Plurk plurk plurk (I just like to hear the word in my head)


I was using Twitter for awhile but not really getting into it much. Like a lot of people who make their first foray into that micro-blogging service, I wasn’t really sure how to use it. I used to have one Twitter on my RSS feed reader who was really good at it, but then he traveled constantly, had presentations about fascinating tech stuff like software developments, and knew lots of interesting people in his field, people whose names even I recognized. So he made for some very good Tweeting.

Me? I’m an unknown freelance writer who mostly works from home and considers herself lucky if she could travel overseas at least once a year. At least my Dallas trips have some cool shopping reports.


Anyway, I’ve recently found Plurk, the great blogger and artist Shai Coggins having first introduced me to it. B. laughs at the name, and yes, the name is pretty weird, not to mention the logo. (I mean, what the hell is that? An elephant with its head chopped off and a bone sticking through it? Creeeeepy.) Still, it’s so much more fun and interactive than Twitter, as you have all your friends hanging out on the same open space, and you can watch the conversations all at once rather than having to scroll down to catch older ones.

Also, it’s easier (to me, anyway) to find new friends on Plurk, as you can check out conversations your current friends have with their friends and decide if they’re people you want to get to know as well. It can be hard to find new friends on Twitter, not just because of the sheer number of people using it but also because of the awkward interface.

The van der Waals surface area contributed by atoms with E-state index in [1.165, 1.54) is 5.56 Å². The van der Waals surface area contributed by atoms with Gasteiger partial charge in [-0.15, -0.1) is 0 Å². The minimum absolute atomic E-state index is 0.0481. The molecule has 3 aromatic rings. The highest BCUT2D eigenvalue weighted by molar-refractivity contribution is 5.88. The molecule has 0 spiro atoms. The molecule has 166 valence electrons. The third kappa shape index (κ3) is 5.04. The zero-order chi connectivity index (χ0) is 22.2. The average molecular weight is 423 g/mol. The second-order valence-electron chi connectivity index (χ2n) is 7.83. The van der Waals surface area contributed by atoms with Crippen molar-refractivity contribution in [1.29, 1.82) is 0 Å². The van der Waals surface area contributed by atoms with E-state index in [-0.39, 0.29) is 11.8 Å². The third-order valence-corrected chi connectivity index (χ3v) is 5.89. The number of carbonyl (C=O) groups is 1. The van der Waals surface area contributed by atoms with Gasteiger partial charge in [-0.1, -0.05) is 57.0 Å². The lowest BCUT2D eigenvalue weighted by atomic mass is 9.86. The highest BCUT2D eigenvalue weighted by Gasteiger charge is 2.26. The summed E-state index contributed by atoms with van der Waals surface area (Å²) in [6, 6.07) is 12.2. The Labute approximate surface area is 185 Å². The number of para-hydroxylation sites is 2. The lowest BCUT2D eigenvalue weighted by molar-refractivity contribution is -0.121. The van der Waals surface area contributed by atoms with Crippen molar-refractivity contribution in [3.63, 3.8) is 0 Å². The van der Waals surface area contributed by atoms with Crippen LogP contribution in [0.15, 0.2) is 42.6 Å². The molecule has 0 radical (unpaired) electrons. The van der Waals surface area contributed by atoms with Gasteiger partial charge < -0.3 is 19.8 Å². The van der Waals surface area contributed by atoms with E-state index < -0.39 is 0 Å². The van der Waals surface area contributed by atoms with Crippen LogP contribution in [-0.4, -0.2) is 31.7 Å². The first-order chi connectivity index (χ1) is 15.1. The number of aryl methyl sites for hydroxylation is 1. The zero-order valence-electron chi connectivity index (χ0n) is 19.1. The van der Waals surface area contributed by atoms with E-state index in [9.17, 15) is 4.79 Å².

Oh, and did I mention that Twitter’s rapid growth has resulted in some pretty frequent slowdowns and service interruptions? At one point their Replies function was shut down entirely for days on end, which resulted in quite a few Twitter folks writing angry posts on their respective blogs about abandoning Twitter entirely and finding a more robust service. Several times a day I’ll also try and post something on Twitter, only to get an Oops! page letting me know that heavy usage at that moment won’t allow me to update and that I should try again shortly. Yeah, right. I have that much time to twiddle my thumbs while I wait for Twitter to get its act together.

So if you’re interested in checking out this new, real-time social networking medium, now’s the time to do it. Play around and see how many friends you can find in this small community. You can find my Plurk widget on the right hand side of this page, and you can see the kind of stuff people like to post. And feel free to visit my profile and add me on as a friend. Would love to see you there!